Joi Ito's Web

Joi Ito's conversation with the living web.

Donna Wentworth @ Copyfight
ACS Sues Google Over "Scholar" Trademark

Because when we think about scholarship and online research, we think about the American Chemical Society (ACS).

Or maybe not.

Story here.

Not.

As Jon Stewart would say... Please stop. Can't we just get along. Ugh.

I participated in the Global Voices session at the Berkman Center and promised earlier to post my thoughts. The bad news is that we didn't get far enough to come up with a conclusive plan, but the good news is that I think we have enough momentum to move forward. The discuss was quite sober and practical and was not nearly as techno-utopian as we are often criticized of being and often tend to get.

I think the key difference between this meeting and others that I have attended was the large number of mediums (Wikipedia, OhmyNews, traditional journalism, human rights organizations, bloggers, TV and radio) as well as the strong regional diversity (Iraq, Iran, Malaysia, Kenya, Korea, China, Japan, Pakistan, US and many others). Most of the people in the room were already members of a variety of organizations and projects so we tried to find a common ground. I think that we came to a consensus that freedom of speech and providing voice was extremely important and this could and should take various forms. We agreed to commit to working together to help each other in our efforts. I'll post more when we are a bit more organized, but you can see the discussion we are having on the blog, see a partial list of the participants on Hoder's wiki (it will be moved to a permanent place soon), see a log of the real-time transcripts provided by SJ and join us on #globalvoices on Freenode to chat. There are more resources on the blog. Sorry it's a bit disorganized right now. We will try to organize it more soon. One of the things we hope to do is be much more inclusive of ways to participate and not focus on any one mode. This will complicate things a bit, but I think it's worth it.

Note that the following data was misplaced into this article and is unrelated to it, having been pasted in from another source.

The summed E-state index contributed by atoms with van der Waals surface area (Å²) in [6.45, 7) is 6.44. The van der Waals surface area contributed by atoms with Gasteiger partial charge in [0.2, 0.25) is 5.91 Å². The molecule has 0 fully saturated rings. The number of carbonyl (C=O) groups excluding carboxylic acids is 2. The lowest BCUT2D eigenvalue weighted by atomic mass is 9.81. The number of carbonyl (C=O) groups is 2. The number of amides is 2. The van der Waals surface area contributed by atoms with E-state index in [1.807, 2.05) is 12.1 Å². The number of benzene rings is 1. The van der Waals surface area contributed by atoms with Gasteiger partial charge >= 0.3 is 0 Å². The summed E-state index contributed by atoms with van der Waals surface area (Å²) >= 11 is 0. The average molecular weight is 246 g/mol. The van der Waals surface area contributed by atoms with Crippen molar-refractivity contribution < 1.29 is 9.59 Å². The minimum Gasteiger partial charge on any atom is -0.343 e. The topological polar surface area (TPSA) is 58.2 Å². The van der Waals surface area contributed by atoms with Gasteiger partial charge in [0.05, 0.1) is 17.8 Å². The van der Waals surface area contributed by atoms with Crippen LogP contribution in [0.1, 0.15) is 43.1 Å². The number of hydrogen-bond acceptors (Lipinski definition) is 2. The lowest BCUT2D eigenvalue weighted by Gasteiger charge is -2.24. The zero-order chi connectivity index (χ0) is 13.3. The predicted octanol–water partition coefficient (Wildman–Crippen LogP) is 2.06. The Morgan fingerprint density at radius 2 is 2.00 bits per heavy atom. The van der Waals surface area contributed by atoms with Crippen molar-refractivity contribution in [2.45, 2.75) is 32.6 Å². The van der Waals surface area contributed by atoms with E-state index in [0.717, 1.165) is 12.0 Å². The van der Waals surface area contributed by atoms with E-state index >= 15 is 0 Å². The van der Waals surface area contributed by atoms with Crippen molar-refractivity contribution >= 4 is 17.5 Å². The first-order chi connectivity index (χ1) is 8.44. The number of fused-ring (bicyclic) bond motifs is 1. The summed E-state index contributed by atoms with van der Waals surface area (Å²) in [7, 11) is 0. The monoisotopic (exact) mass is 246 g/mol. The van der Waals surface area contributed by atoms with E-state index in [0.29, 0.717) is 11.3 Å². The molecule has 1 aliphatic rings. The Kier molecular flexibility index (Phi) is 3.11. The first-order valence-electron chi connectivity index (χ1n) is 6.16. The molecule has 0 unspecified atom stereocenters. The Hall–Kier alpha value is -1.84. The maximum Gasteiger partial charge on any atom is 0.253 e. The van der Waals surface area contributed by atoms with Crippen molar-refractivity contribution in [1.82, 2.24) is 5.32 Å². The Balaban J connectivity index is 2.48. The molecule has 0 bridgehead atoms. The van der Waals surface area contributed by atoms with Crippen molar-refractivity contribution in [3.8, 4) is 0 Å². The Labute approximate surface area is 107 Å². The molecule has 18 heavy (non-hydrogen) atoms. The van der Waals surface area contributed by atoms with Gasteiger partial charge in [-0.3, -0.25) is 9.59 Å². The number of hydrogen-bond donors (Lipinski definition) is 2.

I just got back to Japan after a few weeks abroad. It's the longest trip away from Japan that I've taken in awhile. When I was in the waiting area before boarding the plane, which was mostly Japanese, I noticed that the Japanese people seemed peculiar. I remember feeling this in the past after long trips. It's like suddenly I'm aware of weird Japanese body language, fashion, behaviors and facial expressions. It made me self-conscious too. I'm sure this is a pretty common phenomenon, but it was odd because it was disproportionately stronger compared to a one week trip away. Maybe it's because I was in Paris, South Africa, San Francisco and Boston before returning and the variety of cultures scrambled my cultural blinders. It was also strange reading the International Herald Tribune on China's anger over recent statements by Japanese about ramping up their military while watching the Japanese news in the plane talk about the same thing from their perspective. It was like having two cultural identities coexisting in my head. Somewhere over the arctic, both cultures seemed mighty peculiar.

I'm at Logan Airport on my way back to Tokyo. It was great meeting everyone and thanks for the very stimulating discussions. I'll try to write up some of my thoughts on my flight back.

I just got through security at Logan and I didn't notice until the guy at the security check looked at my boarding pass and said, "you have been selected by the airline for additional screening." Yikes. I looked at my ticket and it had the dreaded "SSSS" on it. Crap. It wasn't that awful. I got a pat-down and a very thorough examination of my carry-on bag. I wonder how I was selected for additional screening. I hope I haven't been added to some list that will haunt me forever. I wonder if it's something I blogged. Or maybe it's something I said at the conference. Or maybe it's who I was hanging around with in Boston. ;-p

"The bill, which President Bush is expected to sign, would make it a crime to videotape or photograph the naked or underwear-covered private parts of a person without consent when the person has a reasonable expectation of privacy.

Conviction could lead to a fine of not more than $100,000 or imprisonment for up to one year, or both."

via Emily at Smart Mobs

I wonder what they're going to do about mobloggin' Aibos...

On a more serious note, although "it carves out exceptions for law enforcement, intelligence and prison work," what does this mean exactly? How about private security cameras? I remember hearing about ISPs where the sysadmin had parties where they would drink beer while reading user email. I'm sure there is a security camera version of this.